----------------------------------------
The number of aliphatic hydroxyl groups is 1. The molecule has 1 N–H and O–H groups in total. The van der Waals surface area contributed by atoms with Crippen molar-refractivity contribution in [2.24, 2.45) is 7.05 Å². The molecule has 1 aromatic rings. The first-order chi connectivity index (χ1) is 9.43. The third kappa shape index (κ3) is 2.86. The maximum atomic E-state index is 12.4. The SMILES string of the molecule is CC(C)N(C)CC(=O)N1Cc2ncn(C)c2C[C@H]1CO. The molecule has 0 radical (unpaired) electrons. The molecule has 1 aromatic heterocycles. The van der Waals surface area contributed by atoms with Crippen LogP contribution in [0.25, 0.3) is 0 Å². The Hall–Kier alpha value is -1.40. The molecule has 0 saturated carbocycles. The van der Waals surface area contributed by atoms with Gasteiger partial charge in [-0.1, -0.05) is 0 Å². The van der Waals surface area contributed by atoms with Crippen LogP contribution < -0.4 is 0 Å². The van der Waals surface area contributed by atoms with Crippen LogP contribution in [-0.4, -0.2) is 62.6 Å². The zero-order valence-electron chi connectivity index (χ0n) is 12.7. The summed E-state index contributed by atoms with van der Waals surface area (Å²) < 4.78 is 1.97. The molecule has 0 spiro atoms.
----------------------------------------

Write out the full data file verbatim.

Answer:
The number of aliphatic hydroxyl groups is 1. The molecule has 1 N–H and O–H groups in total. The van der Waals surface area contributed by atoms with Crippen molar-refractivity contribution in [2.24, 2.45) is 7.05 Å². The molecule has 1 aromatic rings. The first-order chi connectivity index (χ1) is 9.43. The third kappa shape index (κ3) is 2.86. The maximum atomic E-state index is 12.4. The SMILES string of the molecule is CC(C)N(C)CC(=O)N1Cc2ncn(C)c2C[C@H]1CO. The molecule has 0 radical (unpaired) electrons. The molecule has 1 aromatic heterocycles. The van der Waals surface area contributed by atoms with Crippen LogP contribution in [0.25, 0.3) is 0 Å². The Hall–Kier alpha value is -1.40. The molecule has 0 saturated carbocycles. The van der Waals surface area contributed by atoms with Gasteiger partial charge in [-0.1, -0.05) is 0 Å². The van der Waals surface area contributed by atoms with Crippen LogP contribution < -0.4 is 0 Å². The van der Waals surface area contributed by atoms with Crippen LogP contribution in [-0.4, -0.2) is 62.6 Å². The zero-order valence-electron chi connectivity index (χ0n) is 12.7. The summed E-state index contributed by atoms with van der Waals surface area (Å²) < 4.78 is 1.97. The molecule has 0 spiro atoms.